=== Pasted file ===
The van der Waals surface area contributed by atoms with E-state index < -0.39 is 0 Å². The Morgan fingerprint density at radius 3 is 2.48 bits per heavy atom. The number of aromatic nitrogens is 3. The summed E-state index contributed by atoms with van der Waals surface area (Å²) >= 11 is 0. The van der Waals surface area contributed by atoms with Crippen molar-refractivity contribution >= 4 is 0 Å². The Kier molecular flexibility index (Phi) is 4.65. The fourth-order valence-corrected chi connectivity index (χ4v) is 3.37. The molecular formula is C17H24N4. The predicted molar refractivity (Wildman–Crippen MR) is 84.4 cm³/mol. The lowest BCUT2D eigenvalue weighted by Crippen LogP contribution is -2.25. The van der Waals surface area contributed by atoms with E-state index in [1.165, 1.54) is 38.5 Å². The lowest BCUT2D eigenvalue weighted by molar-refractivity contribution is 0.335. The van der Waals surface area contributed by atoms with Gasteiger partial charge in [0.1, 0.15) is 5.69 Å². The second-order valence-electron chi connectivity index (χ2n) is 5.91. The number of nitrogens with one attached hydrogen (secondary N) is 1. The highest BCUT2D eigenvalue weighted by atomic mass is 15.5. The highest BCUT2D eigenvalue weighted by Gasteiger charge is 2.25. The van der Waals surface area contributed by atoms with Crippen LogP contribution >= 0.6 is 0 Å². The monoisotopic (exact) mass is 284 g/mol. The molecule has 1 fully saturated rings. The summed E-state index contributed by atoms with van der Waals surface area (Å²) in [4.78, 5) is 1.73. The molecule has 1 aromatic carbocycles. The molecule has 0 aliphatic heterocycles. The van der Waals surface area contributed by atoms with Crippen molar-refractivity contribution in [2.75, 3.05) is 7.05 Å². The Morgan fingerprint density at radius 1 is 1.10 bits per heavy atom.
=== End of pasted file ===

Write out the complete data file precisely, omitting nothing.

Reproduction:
The van der Waals surface area contributed by atoms with E-state index < -0.39 is 0 Å². The Morgan fingerprint density at radius 3 is 2.48 bits per heavy atom. The number of aromatic nitrogens is 3. The summed E-state index contributed by atoms with van der Waals surface area (Å²) >= 11 is 0. The van der Waals surface area contributed by atoms with Crippen molar-refractivity contribution >= 4 is 0 Å². The Kier molecular flexibility index (Phi) is 4.65. The fourth-order valence-corrected chi connectivity index (χ4v) is 3.37. The molecular formula is C17H24N4. The predicted molar refractivity (Wildman–Crippen MR) is 84.4 cm³/mol. The lowest BCUT2D eigenvalue weighted by Crippen LogP contribution is -2.25. The van der Waals surface area contributed by atoms with E-state index in [1.165, 1.54) is 38.5 Å². The lowest BCUT2D eigenvalue weighted by molar-refractivity contribution is 0.335. The van der Waals surface area contributed by atoms with Gasteiger partial charge in [0.1, 0.15) is 5.69 Å². The second-order valence-electron chi connectivity index (χ2n) is 5.91. The number of nitrogens with one attached hydrogen (secondary N) is 1. The highest BCUT2D eigenvalue weighted by atomic mass is 15.5. The highest BCUT2D eigenvalue weighted by Gasteiger charge is 2.25. The van der Waals surface area contributed by atoms with Crippen LogP contribution >= 0.6 is 0 Å². The monoisotopic (exact) mass is 284 g/mol. The molecule has 1 fully saturated rings. The summed E-state index contributed by atoms with van der Waals surface area (Å²) in [4.78, 5) is 1.73. The molecule has 1 aromatic carbocycles. The molecule has 0 aliphatic heterocycles. The van der Waals surface area contributed by atoms with Crippen molar-refractivity contribution in [2.75, 3.05) is 7.05 Å². The Morgan fingerprint density at radius 1 is 1.10 bits per heavy atom.